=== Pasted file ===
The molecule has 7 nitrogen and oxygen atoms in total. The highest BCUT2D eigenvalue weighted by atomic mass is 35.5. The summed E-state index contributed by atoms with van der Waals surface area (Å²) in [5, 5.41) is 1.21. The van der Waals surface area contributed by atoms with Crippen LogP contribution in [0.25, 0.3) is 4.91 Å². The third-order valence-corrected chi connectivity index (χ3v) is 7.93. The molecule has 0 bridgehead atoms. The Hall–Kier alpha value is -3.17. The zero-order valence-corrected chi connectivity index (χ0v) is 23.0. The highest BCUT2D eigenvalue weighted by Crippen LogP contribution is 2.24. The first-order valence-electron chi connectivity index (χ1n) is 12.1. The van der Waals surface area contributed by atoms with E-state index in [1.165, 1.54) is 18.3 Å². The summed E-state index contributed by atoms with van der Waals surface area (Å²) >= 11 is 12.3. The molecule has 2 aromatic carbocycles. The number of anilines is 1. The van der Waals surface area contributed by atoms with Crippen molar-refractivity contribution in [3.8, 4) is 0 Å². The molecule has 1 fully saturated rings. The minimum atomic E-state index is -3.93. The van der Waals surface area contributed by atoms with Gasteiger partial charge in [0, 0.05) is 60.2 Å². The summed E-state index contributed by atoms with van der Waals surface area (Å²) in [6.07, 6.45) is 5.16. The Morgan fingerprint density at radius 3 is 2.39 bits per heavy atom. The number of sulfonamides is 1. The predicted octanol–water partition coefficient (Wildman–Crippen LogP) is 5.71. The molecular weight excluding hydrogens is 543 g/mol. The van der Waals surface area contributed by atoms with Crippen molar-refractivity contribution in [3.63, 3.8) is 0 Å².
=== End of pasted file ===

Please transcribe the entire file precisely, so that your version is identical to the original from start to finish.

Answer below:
The molecule has 7 nitrogen and oxygen atoms in total. The highest BCUT2D eigenvalue weighted by atomic mass is 35.5. The summed E-state index contributed by atoms with van der Waals surface area (Å²) in [5, 5.41) is 1.21. The van der Waals surface area contributed by atoms with Crippen LogP contribution in [0.25, 0.3) is 4.91 Å². The third-order valence-corrected chi connectivity index (χ3v) is 7.93. The molecule has 0 bridgehead atoms. The Hall–Kier alpha value is -3.17. The zero-order valence-corrected chi connectivity index (χ0v) is 23.0. The highest BCUT2D eigenvalue weighted by Crippen LogP contribution is 2.24. The first-order valence-electron chi connectivity index (χ1n) is 12.1. The van der Waals surface area contributed by atoms with E-state index in [1.165, 1.54) is 18.3 Å². The summed E-state index contributed by atoms with van der Waals surface area (Å²) >= 11 is 12.3. The molecule has 2 aromatic carbocycles. The number of anilines is 1. The van der Waals surface area contributed by atoms with Crippen molar-refractivity contribution in [3.8, 4) is 0 Å². The molecule has 1 fully saturated rings. The minimum atomic E-state index is -3.93. The van der Waals surface area contributed by atoms with Gasteiger partial charge in [0, 0.05) is 60.2 Å². The summed E-state index contributed by atoms with van der Waals surface area (Å²) in [6.07, 6.45) is 5.16. The Morgan fingerprint density at radius 3 is 2.39 bits per heavy atom. The number of sulfonamides is 1. The predicted octanol–water partition coefficient (Wildman–Crippen LogP) is 5.71. The molecular weight excluding hydrogens is 543 g/mol. The van der Waals surface area contributed by atoms with Crippen molar-refractivity contribution in [3.63, 3.8) is 0 Å².